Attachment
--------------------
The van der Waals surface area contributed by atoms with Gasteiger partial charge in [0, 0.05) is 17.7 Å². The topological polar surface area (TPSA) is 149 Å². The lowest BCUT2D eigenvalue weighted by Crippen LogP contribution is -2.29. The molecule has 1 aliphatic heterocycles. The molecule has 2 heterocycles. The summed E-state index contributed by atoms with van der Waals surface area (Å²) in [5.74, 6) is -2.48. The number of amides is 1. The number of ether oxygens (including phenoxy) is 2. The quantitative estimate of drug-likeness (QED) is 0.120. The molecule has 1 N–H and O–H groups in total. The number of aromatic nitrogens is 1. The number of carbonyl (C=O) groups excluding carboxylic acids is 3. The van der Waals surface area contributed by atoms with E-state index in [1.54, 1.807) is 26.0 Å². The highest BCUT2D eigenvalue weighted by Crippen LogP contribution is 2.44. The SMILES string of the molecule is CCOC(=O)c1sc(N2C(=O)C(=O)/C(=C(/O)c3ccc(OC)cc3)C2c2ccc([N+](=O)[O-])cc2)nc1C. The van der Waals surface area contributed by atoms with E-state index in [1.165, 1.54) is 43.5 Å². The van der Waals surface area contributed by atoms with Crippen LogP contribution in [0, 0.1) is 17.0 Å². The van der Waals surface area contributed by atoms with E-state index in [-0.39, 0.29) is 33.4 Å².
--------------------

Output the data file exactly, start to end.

The van der Waals surface area contributed by atoms with Gasteiger partial charge in [0, 0.05) is 17.7 Å². The topological polar surface area (TPSA) is 149 Å². The lowest BCUT2D eigenvalue weighted by Crippen LogP contribution is -2.29. The molecule has 1 aliphatic heterocycles. The molecule has 2 heterocycles. The summed E-state index contributed by atoms with van der Waals surface area (Å²) in [5.74, 6) is -2.48. The number of amides is 1. The number of ether oxygens (including phenoxy) is 2. The quantitative estimate of drug-likeness (QED) is 0.120. The molecule has 1 N–H and O–H groups in total. The number of aromatic nitrogens is 1. The number of carbonyl (C=O) groups excluding carboxylic acids is 3. The van der Waals surface area contributed by atoms with E-state index in [1.54, 1.807) is 26.0 Å². The highest BCUT2D eigenvalue weighted by Crippen LogP contribution is 2.44. The SMILES string of the molecule is CCOC(=O)c1sc(N2C(=O)C(=O)/C(=C(/O)c3ccc(OC)cc3)C2c2ccc([N+](=O)[O-])cc2)nc1C. The van der Waals surface area contributed by atoms with E-state index in [1.165, 1.54) is 43.5 Å². The van der Waals surface area contributed by atoms with Crippen LogP contribution in [0, 0.1) is 17.0 Å². The van der Waals surface area contributed by atoms with E-state index in [-0.39, 0.29) is 33.4 Å².